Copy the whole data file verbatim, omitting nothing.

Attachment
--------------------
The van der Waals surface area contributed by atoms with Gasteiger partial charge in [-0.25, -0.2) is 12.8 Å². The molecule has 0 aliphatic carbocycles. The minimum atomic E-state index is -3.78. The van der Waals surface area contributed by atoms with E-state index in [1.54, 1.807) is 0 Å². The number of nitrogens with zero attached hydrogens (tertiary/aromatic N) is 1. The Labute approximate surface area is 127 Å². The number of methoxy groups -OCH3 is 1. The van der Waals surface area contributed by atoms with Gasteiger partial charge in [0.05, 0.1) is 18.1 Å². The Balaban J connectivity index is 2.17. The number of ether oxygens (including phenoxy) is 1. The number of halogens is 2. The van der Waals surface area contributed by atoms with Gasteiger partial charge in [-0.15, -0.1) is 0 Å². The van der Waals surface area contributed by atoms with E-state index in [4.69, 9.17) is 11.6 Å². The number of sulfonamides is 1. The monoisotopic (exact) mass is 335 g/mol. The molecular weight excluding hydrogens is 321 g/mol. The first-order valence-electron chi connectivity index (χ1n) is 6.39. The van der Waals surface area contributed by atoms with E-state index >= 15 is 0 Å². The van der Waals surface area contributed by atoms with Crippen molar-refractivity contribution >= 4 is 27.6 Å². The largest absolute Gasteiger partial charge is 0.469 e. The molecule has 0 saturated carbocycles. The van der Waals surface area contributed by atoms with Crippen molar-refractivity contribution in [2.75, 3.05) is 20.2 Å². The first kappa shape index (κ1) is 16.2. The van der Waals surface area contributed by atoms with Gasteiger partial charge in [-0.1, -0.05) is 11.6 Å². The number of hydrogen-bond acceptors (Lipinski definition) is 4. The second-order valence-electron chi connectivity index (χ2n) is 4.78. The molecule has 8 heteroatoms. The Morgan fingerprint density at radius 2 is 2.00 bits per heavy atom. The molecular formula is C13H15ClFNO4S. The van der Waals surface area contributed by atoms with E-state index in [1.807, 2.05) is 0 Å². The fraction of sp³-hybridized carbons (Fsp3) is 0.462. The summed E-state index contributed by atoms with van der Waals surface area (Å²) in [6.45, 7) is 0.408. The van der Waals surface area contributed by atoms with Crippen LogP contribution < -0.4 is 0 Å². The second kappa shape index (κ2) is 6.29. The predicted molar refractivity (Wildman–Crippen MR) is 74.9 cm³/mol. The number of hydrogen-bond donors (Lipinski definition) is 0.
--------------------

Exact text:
The van der Waals surface area contributed by atoms with Gasteiger partial charge in [-0.25, -0.2) is 12.8 Å². The molecule has 0 aliphatic carbocycles. The minimum atomic E-state index is -3.78. The van der Waals surface area contributed by atoms with E-state index in [1.54, 1.807) is 0 Å². The number of nitrogens with zero attached hydrogens (tertiary/aromatic N) is 1. The Labute approximate surface area is 127 Å². The number of methoxy groups -OCH3 is 1. The van der Waals surface area contributed by atoms with Gasteiger partial charge in [0.05, 0.1) is 18.1 Å². The Balaban J connectivity index is 2.17. The number of ether oxygens (including phenoxy) is 1. The number of halogens is 2. The van der Waals surface area contributed by atoms with Gasteiger partial charge in [-0.15, -0.1) is 0 Å². The van der Waals surface area contributed by atoms with E-state index in [4.69, 9.17) is 11.6 Å². The number of sulfonamides is 1. The monoisotopic (exact) mass is 335 g/mol. The molecular weight excluding hydrogens is 321 g/mol. The first-order valence-electron chi connectivity index (χ1n) is 6.39. The van der Waals surface area contributed by atoms with E-state index >= 15 is 0 Å². The van der Waals surface area contributed by atoms with Crippen molar-refractivity contribution >= 4 is 27.6 Å². The largest absolute Gasteiger partial charge is 0.469 e. The molecule has 0 saturated carbocycles. The van der Waals surface area contributed by atoms with Crippen molar-refractivity contribution in [2.75, 3.05) is 20.2 Å². The first kappa shape index (κ1) is 16.2. The van der Waals surface area contributed by atoms with Gasteiger partial charge in [-0.1, -0.05) is 11.6 Å². The number of hydrogen-bond acceptors (Lipinski definition) is 4. The second-order valence-electron chi connectivity index (χ2n) is 4.78. The molecule has 8 heteroatoms. The Morgan fingerprint density at radius 2 is 2.00 bits per heavy atom. The molecular formula is C13H15ClFNO4S. The van der Waals surface area contributed by atoms with E-state index in [1.807, 2.05) is 0 Å². The fraction of sp³-hybridized carbons (Fsp3) is 0.462. The summed E-state index contributed by atoms with van der Waals surface area (Å²) in [6.45, 7) is 0.408. The van der Waals surface area contributed by atoms with Crippen LogP contribution < -0.4 is 0 Å². The second kappa shape index (κ2) is 6.29. The predicted molar refractivity (Wildman–Crippen MR) is 74.9 cm³/mol. The number of hydrogen-bond donors (Lipinski definition) is 0.